August 24, 2009

Bust Your Writer's Block With These 7 Quotations


I love quotations, don't you? Those little sound bites, often from famous people, that make us sit up and take notice. From quotations we glean snippets of wisdom or recognize ourselves in the words. Then, too often and all too quickly, the quotations float away, forgotten, stuffed into the distant corners of our brains like last week's to-do list.

One thing I've discovered as a writer is that quotations can sometimes push me beyond my writer's blocks. This week, I'm challenging you to experiment with seven methods of busting through writer's block using seven quotations. Read them and reread them. Let the words soak into your soul. Then apply them to your writing. I've included some ideas for applying them, but go beyond what I've suggested and see where the quotations take you.

Ready? Here we go.

1. "The good writer seems to be writing about himself, but has his eye always on that thread of the Universe which runs through himself and all things." -- Ralph Waldo Emerson

Application: Look beyond yourself. What things in the universe inspire you? How can you incorporate those inspirations into your writing? Get back to the basics and ponder how your environment affects your senses.

2. "Wait until you are hungry to say something, until there is an aching in you to speak." -- Natalie Goldberg

Application: Take a guilt-free break. Find a quiet place where you can be alone with your thoughts, and don't forget to take along a notebook and a pen. Empty your mind, relax, enjoy the surroundings, and wait for a passionate thought to fill you. (It will; trust me.) Write it down before it creeps away. Revisit that thought and use it to fuel the fire of passion the next time you sit down to write.

Now consider these two diametrically opposed ways of breaking through your block.

3. "I learned that you should feel when writing, not like Lord Byron on a mountain top, but like a child stringing beads in kindergarten - happily, absorbed, and quietly putting one bead on after another." -- Brenda Ueland

Application: Write slowly. Carefully consider each word, each sentence and each paragraph. Don't rewrite! Just be aware of each word and sentence as if stringing beads. Think of words in terms of sizes, shapes, colors and patterns. You might discover that your writing needs variety.

4. "The faster I write the better my output. If I'm going slow I'm in trouble. It means I'm pushing the words instead of being pulled by them."
-- Raymond Chandler

Application: Write like a maniac driving on the Autobahn at 100+ mph. Don't control the words; let them control you. Write without thinking. You may be surprised by the words and ideas that flow onto your paper or computer screen.

5. "If I didn't know the ending of a story, I wouldn't begin. I always write my last lines, my last paragraph first, and then I go back and work towards it. I know where I'm going. I know what my goal is. And how I get there is God's grace." --Katherine Anne Porter

Application: Begin at the end. Maybe you already know how your story ends, but how about the chapter you're working on, or even the paragraph that you're writing? Before you write the next paragraph, write its ending. Then go back and write toward the end.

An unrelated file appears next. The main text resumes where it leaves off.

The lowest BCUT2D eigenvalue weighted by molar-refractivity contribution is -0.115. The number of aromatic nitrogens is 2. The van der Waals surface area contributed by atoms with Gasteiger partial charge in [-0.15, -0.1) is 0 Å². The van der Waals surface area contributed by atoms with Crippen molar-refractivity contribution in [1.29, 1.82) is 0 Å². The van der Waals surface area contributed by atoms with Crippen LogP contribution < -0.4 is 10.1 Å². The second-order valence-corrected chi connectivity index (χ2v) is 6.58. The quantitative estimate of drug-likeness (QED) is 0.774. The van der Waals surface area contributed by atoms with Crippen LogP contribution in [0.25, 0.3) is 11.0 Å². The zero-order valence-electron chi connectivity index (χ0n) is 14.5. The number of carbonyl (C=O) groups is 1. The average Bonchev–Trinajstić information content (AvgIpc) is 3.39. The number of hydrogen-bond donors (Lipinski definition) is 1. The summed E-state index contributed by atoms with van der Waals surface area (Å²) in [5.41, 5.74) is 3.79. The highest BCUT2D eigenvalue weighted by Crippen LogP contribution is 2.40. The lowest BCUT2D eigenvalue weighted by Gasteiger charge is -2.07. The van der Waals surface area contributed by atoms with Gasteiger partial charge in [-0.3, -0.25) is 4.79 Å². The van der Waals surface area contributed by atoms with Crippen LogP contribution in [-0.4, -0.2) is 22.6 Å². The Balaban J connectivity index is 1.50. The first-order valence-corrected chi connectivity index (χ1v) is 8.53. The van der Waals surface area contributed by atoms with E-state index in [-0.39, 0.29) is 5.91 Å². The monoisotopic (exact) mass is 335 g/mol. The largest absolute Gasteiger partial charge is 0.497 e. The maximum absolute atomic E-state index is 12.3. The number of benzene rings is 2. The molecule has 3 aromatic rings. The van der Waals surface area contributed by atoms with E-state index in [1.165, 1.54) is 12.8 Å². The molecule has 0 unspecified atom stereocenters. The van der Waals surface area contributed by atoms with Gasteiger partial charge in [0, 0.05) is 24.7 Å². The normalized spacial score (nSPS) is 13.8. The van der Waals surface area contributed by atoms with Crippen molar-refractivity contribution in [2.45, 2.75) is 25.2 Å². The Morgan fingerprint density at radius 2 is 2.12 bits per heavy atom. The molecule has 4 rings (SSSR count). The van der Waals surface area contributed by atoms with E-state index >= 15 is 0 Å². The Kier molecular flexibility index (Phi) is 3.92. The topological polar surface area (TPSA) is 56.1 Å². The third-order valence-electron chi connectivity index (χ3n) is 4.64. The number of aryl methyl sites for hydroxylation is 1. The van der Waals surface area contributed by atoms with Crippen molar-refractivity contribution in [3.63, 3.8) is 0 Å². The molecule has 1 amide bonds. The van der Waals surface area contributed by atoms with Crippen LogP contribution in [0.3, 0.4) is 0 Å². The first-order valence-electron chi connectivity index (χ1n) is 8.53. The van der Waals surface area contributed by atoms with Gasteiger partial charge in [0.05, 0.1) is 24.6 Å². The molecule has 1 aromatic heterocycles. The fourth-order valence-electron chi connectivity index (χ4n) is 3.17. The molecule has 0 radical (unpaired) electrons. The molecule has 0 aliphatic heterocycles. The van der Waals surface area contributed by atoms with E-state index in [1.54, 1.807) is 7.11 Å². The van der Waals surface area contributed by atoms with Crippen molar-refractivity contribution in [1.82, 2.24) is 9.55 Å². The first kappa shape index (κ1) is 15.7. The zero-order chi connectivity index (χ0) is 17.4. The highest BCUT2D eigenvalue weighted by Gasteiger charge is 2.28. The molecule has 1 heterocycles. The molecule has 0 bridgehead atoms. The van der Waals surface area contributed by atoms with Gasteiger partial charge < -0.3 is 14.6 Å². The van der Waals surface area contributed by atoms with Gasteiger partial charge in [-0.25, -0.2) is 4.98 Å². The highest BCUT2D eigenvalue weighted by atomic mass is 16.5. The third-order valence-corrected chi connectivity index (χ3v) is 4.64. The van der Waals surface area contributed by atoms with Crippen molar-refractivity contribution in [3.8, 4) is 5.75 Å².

6. "The secret of good writing is to say an old thing a new way or to say a new thing an old way." -- Richard Harding Davis

Application: Choose a key idea from your story. Then make a list of various ways to present it. Come at it from different angles and see where it takes you.

7. "Try drawing or painting a scene you're working on. Often this will help free up your imagination." -- Kevin Henkes

Application: Try breaking your writer's block by doodling, drawing or painting. Often, a visual image prompts words. Remember that writing exercise your teacher made you do in elementary school: Choose a picture and write about it? Some things never change. Draw the essence of your paragraph, chapter or story. Then write about what you see.

So, there you have it – this week's challenge. Give it a try, and let me know if it inspired you to break through your block. And if you have any other great writers' quotes to share, please do.


7 comments:

CMPointer said...

Wow. Wow. Wow. These are so ab-so-lute-ly true!!! I honestly don't know which one I like the best. They all speak to me or have spoken to me at one time or another. If I had to pick one as my favorite, it would be Chandler's remark about the speed of writing and "pushing words out" versus "being pulled by words." Ah. Good stuff!!

Jean Fischer said...

Thanks for your comment! I like the Emerson quote the best, but that's because I'm a nature lover. They're all good quotes. I had trouble choosing just seven.

Donita K. Paul said...

This is a great article. Thanks so much. May I put your blogspot on my website as helpful hints for writers. Look at donitakpaul.com to see what company you'd be in. I followed a link from FaceBook to find you.

Jean Fischer said...

Hi, Donita.

I'm glad that you liked the article. Yes, please add my blog to your website, and thanks so much!

Jean

waldenwriter said...

Great quotes! That one from Emerson sounds like something he'd say, since he was a Transcendentalist.

I think quotes can definitely help one get out of a block. Great idea there.

Thanks for sharing these prompts!

~ReneƩ Le Vine
www.reneedlevine.com

Susan J. Reinhardt said...

Hi Jean -

Great quotes and suggestions! I chuckled on your idea to write like you're on the Autobahn.

I'm going to link to this article in a future blog post. Super advice.

Blessings,
Susan :)

Nancy said...

I love the Emerson quote. There is inspiration in the idea and the way he says that idea. All good examples to get us going. Thanks.